Mike Tomlin is not going anywhere anytime soon.
The Pittsburgh Steelers locked down their long-time head coach on Tuesday with a new three-year contract extension that keeps him with the team through the 2024 season, the team announced.
This effectively signals that Tomlin, who is entering his 15th season as the head man in Pittsburgh, is all-in for this team’s post-Ben Roethlisberger rebuild, which could start as soon as next year. The head coach released a statement after the announcement of the extension.
“I am extremely grateful for this contract extension and want to thank Art Rooney II and everyone in the organization for the support in my first 14 seasons,” Tomlin said. “We have a goal of winning the organization’s seventh Super Bowl championship, and I couldn’t be more enthusiastic about this upcoming season.”
The Steelers, Tomlin, and Roethlisberger all seem pretty bullish on their Super Bowl prospects this season, which is likely to be something of a swan song for Big Ben. Their path to the Super Bowl remains murky, however, with a lack of depth on defense and nothing to really write home about along the offensive line or in the offensive backfield.
That’s probably why oddsmakers and sportsbooks like 888sport are not taking their chances very seriously, with their odds to win the Super Bowl sitting at sky-high +2,800 NFL odds, which puts them way back in 14th on the odds table.
That’s not a position the Steelers and their fans can be accustomed to considering the franchise’s history. Pittsburgh is also sitting back in third on the AFC North winner odds table with +275 NFL odds despite having won the division last season.
There has been some backlash and surprise at the extension for Tomlin considering what happened with the team last season. They jumped out to an 11-0 start before the bottom fell out and they lost five of their final six games, including a brutal 48-37 home loss to the division-rival Cleveland Browns in the playoffs.
Offensive coordinator Randy Fichtner was let go after the season, as was offensive line coach Shaun Sarrett. Center Maurkice Pouncey and tight end Vance Macdonald both retired, and starting running back James Conner as well as defensive starters Bud Dupree and Mike Hilton signed elsewhere.
There has been a lot of turnover, but the most important thing was the resigning of Big Ben and the restructuring of his contract, which also allowed them to snare Juju Smith-Schuster before the wideout left in free agency.
The continuity offered to this team in such a transitional period by the Tomlin extension cannot be understated. They have an extremely important draft coming up next week where their first three picks will hopefully result in two offensive lineman and a bell-cow back to resurrect a porous rushing attack that has finished 32nd, 29th, and 31st in yards per game over the past three seasons.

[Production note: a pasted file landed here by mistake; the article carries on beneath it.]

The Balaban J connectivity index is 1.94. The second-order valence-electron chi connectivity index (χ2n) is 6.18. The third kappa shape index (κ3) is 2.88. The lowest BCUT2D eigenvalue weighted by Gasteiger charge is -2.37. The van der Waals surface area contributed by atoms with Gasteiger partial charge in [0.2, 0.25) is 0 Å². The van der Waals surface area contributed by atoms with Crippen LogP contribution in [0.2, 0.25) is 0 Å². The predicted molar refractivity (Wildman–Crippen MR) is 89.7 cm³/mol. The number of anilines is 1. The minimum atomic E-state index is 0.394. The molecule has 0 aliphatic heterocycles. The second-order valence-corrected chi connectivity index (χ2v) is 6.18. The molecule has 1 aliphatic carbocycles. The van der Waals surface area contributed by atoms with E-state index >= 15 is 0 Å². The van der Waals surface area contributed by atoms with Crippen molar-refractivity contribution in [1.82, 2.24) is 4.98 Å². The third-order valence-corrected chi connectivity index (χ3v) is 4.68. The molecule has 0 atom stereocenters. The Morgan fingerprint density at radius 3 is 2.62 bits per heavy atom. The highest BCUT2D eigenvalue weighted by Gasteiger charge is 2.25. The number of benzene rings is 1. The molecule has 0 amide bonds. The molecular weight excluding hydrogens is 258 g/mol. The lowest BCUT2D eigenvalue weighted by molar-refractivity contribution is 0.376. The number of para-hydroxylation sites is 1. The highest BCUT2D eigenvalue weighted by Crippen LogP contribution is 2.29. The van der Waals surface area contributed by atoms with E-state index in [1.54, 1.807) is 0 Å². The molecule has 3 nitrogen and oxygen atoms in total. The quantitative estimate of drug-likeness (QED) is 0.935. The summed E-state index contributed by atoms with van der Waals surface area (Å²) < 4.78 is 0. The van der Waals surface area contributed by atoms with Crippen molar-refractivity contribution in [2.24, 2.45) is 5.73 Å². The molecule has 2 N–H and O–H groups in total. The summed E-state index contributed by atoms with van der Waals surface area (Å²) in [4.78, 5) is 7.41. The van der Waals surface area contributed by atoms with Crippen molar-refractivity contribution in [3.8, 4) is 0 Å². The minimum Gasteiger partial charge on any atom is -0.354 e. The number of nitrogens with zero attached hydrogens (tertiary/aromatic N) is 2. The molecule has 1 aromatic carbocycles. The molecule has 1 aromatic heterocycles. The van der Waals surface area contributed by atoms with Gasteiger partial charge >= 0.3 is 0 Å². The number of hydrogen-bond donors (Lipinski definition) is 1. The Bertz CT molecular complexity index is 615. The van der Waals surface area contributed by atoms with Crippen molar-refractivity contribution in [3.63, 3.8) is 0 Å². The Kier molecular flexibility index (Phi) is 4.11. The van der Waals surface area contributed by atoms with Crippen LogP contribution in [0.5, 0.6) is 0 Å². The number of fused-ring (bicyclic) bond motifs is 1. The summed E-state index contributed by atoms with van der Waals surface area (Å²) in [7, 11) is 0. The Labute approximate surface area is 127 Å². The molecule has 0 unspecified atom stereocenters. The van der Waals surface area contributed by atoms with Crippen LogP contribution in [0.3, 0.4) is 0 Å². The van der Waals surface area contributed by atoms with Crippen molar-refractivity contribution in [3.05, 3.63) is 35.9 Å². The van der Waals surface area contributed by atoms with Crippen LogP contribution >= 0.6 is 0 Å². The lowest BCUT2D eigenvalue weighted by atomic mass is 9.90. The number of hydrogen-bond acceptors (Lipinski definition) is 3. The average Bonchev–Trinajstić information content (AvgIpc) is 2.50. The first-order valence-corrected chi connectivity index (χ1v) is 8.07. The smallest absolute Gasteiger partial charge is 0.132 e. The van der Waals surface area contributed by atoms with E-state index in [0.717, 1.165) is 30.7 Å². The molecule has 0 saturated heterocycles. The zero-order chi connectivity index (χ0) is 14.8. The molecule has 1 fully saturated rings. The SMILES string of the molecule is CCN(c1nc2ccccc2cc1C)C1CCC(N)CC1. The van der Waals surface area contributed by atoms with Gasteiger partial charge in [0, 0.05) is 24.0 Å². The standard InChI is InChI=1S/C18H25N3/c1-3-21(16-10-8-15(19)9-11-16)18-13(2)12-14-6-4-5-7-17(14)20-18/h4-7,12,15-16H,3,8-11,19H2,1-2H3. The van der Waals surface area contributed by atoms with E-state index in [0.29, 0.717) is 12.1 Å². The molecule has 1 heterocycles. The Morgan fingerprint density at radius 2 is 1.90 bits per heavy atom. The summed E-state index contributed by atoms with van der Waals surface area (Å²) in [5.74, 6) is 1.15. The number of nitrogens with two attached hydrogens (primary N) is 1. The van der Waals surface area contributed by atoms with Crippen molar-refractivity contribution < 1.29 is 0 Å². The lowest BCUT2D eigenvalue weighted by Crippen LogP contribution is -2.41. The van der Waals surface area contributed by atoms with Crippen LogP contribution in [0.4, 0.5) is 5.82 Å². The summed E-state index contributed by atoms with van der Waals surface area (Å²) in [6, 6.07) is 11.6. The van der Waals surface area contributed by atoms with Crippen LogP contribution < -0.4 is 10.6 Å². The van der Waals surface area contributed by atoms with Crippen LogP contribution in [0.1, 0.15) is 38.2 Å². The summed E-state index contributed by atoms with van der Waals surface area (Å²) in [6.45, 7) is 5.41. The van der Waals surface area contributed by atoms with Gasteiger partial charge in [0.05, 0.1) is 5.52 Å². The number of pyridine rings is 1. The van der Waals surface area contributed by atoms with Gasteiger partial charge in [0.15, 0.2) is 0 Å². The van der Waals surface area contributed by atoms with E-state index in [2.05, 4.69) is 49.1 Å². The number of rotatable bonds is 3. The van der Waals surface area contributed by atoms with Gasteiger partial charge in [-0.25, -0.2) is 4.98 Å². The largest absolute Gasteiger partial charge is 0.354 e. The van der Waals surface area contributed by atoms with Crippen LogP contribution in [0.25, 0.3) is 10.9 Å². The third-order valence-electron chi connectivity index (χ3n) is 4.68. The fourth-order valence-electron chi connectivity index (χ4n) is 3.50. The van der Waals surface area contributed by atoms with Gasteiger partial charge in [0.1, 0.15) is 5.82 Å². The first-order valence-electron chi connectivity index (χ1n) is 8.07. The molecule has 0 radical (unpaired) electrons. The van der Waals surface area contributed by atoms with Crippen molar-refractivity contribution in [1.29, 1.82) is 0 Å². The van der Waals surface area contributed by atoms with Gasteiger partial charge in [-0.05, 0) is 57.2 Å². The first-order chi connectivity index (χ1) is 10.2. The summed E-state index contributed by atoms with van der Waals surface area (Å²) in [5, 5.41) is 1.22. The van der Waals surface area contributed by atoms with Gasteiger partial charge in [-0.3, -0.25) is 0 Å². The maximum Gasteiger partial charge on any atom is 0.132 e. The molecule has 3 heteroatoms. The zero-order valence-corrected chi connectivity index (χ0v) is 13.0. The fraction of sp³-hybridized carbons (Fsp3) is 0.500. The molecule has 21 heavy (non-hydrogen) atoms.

Tomlin will also be looking to change the notion that his team’s run out of gas down the stretch nowadays. In 2018 the Steelers lost four of their final six games to fall to 9-6-1 and miss out on the playoffs, and they did the same in 2019 when they dropped their final three games to finish 8-8.
In fact, Tomlin’s teams have gone just 3-6 in the playoffs since their last Super Bowl appearance in 2010 and have only made it to one AFC Championship in that span, losing in 2016 to the New England Patriots. Clearly, the Steelers brass believes Tomlin can rediscover his previous glory, and he’s always been a locker room favorite for the players.
The Hampton, Virginia native played college ball at William & Mary where he was a top wideout in the Yankee Conference. After graduating and going undrafted in 1995, Tomlin dove into the coaching realm.
He began by floating around as an offensive assistant at VMI, Memphis, and Arkansas State. In 1998 the Red Wolves flipped Tomlin onto the defensive side of the ball as the defensive backs coach, which proved to be a prescient move.
Tomlin has been a defensive-minded coach ever since, stopping off at Cincinnati to serve as their DBs coach from 1999 to 2000 before finally making his jump to the big leagues. He led the Tampa Bay Buccaneers’ defensive backfield from 2001 to 2005, winning a Super Bowl in 2002 as part of one of the best defenses in NFL history.
He served just one year as the defensive coordinator of the Minnesota Vikings in 2006 before he got the call from the Steelers in 2007 to replace the recently retired Bill Cowher and become just Pittsburgh’s third head coach since 1969. Tomlin’s new extension means the Steelers will have had just three head coaches over a 55-year period.
Tomlin once again led an all-time defense in 2008, this time a Steelers unit headed by James Harrison and Troy Polamalu. Pittsburgh would win a Super Bowl that season, Tomlin’s second in charge, and went to another one two years later in 2010, only to fall to the Green Bay Packers.
The Steelers have shown more patience than perhaps any other pro sports franchise when it comes to head coaches. To put it in perspective, the Browns have had nine different coaches since Tomlin was hired by the Steelers.
In his 14-year career as head coach, Tomlin has put up a 145-87-1 record, reaching the playoffs nine times, and winning the AFC North seven times during his tenure. His .650 winning percentage is second all-time among NFL coaches with at least 100 games under their belt and has yet to experience a losing season at the helm.